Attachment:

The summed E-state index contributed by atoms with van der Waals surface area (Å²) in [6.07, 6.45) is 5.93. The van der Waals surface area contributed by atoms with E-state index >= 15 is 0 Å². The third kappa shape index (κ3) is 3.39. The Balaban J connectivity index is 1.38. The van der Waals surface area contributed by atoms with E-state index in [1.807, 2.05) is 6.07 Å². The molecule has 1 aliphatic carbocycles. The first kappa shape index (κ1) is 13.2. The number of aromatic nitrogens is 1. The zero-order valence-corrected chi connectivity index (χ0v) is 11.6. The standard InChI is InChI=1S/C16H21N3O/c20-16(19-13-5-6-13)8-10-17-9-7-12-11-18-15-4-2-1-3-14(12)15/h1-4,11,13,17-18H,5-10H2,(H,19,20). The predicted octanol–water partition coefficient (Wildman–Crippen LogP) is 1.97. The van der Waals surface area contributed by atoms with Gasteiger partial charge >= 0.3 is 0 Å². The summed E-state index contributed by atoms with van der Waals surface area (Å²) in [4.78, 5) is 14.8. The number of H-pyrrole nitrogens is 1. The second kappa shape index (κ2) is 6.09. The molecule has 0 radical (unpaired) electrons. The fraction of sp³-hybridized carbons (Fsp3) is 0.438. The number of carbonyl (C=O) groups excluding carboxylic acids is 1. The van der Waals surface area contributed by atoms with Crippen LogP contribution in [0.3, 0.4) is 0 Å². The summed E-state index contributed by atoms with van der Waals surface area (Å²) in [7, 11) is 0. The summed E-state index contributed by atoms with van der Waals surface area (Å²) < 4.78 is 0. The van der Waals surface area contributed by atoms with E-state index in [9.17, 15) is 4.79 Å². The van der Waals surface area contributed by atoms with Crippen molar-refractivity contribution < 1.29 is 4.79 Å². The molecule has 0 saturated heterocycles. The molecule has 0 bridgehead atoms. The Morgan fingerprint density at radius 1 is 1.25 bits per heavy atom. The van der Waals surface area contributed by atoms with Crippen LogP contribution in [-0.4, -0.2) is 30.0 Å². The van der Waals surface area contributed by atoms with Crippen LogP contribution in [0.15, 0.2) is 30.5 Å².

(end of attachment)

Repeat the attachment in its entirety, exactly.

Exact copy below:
The summed E-state index contributed by atoms with van der Waals surface area (Å²) in [6.07, 6.45) is 5.93. The van der Waals surface area contributed by atoms with E-state index >= 15 is 0 Å². The third kappa shape index (κ3) is 3.39. The Balaban J connectivity index is 1.38. The van der Waals surface area contributed by atoms with E-state index in [1.807, 2.05) is 6.07 Å². The molecule has 1 aliphatic carbocycles. The first kappa shape index (κ1) is 13.2. The number of aromatic nitrogens is 1. The zero-order valence-corrected chi connectivity index (χ0v) is 11.6. The standard InChI is InChI=1S/C16H21N3O/c20-16(19-13-5-6-13)8-10-17-9-7-12-11-18-15-4-2-1-3-14(12)15/h1-4,11,13,17-18H,5-10H2,(H,19,20). The predicted octanol–water partition coefficient (Wildman–Crippen LogP) is 1.97. The van der Waals surface area contributed by atoms with Gasteiger partial charge >= 0.3 is 0 Å². The summed E-state index contributed by atoms with van der Waals surface area (Å²) in [4.78, 5) is 14.8. The number of H-pyrrole nitrogens is 1. The second kappa shape index (κ2) is 6.09. The molecule has 0 radical (unpaired) electrons. The fraction of sp³-hybridized carbons (Fsp3) is 0.438. The number of carbonyl (C=O) groups excluding carboxylic acids is 1. The van der Waals surface area contributed by atoms with Crippen LogP contribution in [0.3, 0.4) is 0 Å². The summed E-state index contributed by atoms with van der Waals surface area (Å²) in [7, 11) is 0. The summed E-state index contributed by atoms with van der Waals surface area (Å²) < 4.78 is 0. The van der Waals surface area contributed by atoms with E-state index in [9.17, 15) is 4.79 Å². The van der Waals surface area contributed by atoms with Crippen molar-refractivity contribution < 1.29 is 4.79 Å². The molecule has 0 saturated heterocycles. The molecule has 0 bridgehead atoms. The Morgan fingerprint density at radius 1 is 1.25 bits per heavy atom. The van der Waals surface area contributed by atoms with Crippen LogP contribution in [-0.4, -0.2) is 30.0 Å². The van der Waals surface area contributed by atoms with Crippen LogP contribution in [0.15, 0.2) is 30.5 Å².